Socialisation


Like any breed, the Poodle needs to be socialised with other dogs. If you have a Poodle puppy, make sure you set up playdates with other dogs you know who are well behaved. You don’t want your dog to suffer from any trauma at a young age by being introduced to an overly aggressive dog. This could lead to a fear of other dogs. Dogs learn best from other dogs but they can develop bad habits too.

Poodles can be stubborn so consistency in training is key. Although there are three sizes with many similarities, there are key differences as well. Standard Poodles are the most obedient, like to have a job, and are shyer than the smaller versions. Miniature Poodles are the most active of the three and are probably the best if small kids are around. Toy Poodles make great lap dogs and companion dogs but can be “yappy”. Miniature and Toy Poodles are more mischievous than Standard Poodles.

Be very wary of dog parks before your Poodle is 12 months of age. Too often puppies are bullied or intimidated by older or bigger dogs. The same holds true for doggie day care.

There is no real way to anticipate how your dog will interact with a large population of different dogs and no way to guarantee if a troublesome dog will be present at a park or day care.

Grooming


One of the most challenging tasks to having a Poodle is keeping it well groomed. Because of their hair, Poodles can be high maintenance in the grooming department. They don’t shed, which is what makes them great dogs for people who have allergies. Instead their hair keeps growing and is wiry, unmanageable and dense if not cut every three to six weeks. Because of their curly hair, they are susceptible to ingrown hairs. Also, because Poodles tend to have more hair in their ears than other breeds, they need to be cleaned regularly so air flow can travel in their ear canals. Poodle hair can be easily matted so it is important to brush your Poodle’s hair twice a week.

Many Poodles have fancy haircuts, but the most common cuts are the Lion Clip, the Puppy Clip, the Continental Clip and the Bikini Clip.

Poodle puppies need to start having regular dental care at two months and will have their adult teeth by 8 months. Brush your dog’s teeth with pet toothpaste because human toothpaste can upset their stomachs if swallowed. Like some other breeds, their eyes tend to weep, so wipe them daily with a warm cloth or pet wipes.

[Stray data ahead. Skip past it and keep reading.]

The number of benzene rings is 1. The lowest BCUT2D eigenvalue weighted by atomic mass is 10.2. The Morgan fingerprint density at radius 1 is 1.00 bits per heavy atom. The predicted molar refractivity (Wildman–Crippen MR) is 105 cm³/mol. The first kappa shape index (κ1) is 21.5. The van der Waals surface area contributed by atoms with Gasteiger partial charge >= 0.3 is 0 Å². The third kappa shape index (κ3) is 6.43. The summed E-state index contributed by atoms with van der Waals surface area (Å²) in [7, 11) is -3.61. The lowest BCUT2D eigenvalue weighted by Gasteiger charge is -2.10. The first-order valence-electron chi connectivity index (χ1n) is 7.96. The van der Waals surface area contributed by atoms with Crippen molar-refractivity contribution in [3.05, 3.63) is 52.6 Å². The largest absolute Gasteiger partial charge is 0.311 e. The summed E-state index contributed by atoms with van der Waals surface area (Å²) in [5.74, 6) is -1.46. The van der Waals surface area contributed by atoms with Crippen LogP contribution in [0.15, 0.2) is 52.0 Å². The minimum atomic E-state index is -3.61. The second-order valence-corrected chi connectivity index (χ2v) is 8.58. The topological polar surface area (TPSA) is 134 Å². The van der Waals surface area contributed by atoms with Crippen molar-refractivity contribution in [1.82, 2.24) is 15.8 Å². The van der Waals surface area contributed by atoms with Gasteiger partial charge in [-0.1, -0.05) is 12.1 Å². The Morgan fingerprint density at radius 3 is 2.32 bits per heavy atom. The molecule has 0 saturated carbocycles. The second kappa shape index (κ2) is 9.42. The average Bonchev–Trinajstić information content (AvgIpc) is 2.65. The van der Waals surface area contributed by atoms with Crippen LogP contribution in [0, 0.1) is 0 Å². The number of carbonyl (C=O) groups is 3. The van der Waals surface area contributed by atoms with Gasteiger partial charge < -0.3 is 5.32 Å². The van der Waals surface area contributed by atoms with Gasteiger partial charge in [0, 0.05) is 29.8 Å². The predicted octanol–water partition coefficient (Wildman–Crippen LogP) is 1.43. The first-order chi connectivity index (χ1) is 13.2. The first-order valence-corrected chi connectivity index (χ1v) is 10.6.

Poodle

Breed Traits


The Poodle’s intelligence requires this breed to be kept mentally and physically challenged. A Poodle whose mind is engaged is much less likely to display unwanted behaviours.

Unique Traits:

  • Standard Poodles are known for their prowess in obedience, tracking, rally, and agility trials.
  • Good with children and other breeds.
  • Respond best to voice tones versus punishment.
  • Poodles “hairdos” originally had a practical factor – they were sheared for hunting so water didn’t weigh them down in cold water.
  • Second most intelligent breed – only a Border Collie is considered “smarter”.
  • Apart from barking, Poodles are considered one of the least problematic and most stable breeds.

It is also important to establish leadership with this breed as their intellect can often be a forerunner to assertive/pack-leader behaviour.

Poodles don’t like to be alone, and are extremely family friendly, which can often cause separation anxiety. Gentle and sensitive, Poodles respond best to encouragement and praise rather than strong discipline or a harsh voice.

Barking is nearly always an issue. It is not wise to encourage your Poodle puppy to bark! They will find their voice soon enough and then you will need training to address this unwanted behaviour.

Although we often think of Poodles with bouffant hairdos and an air of distinction, make no mistake that the Poodle is a working dog and does best when it has a job to do.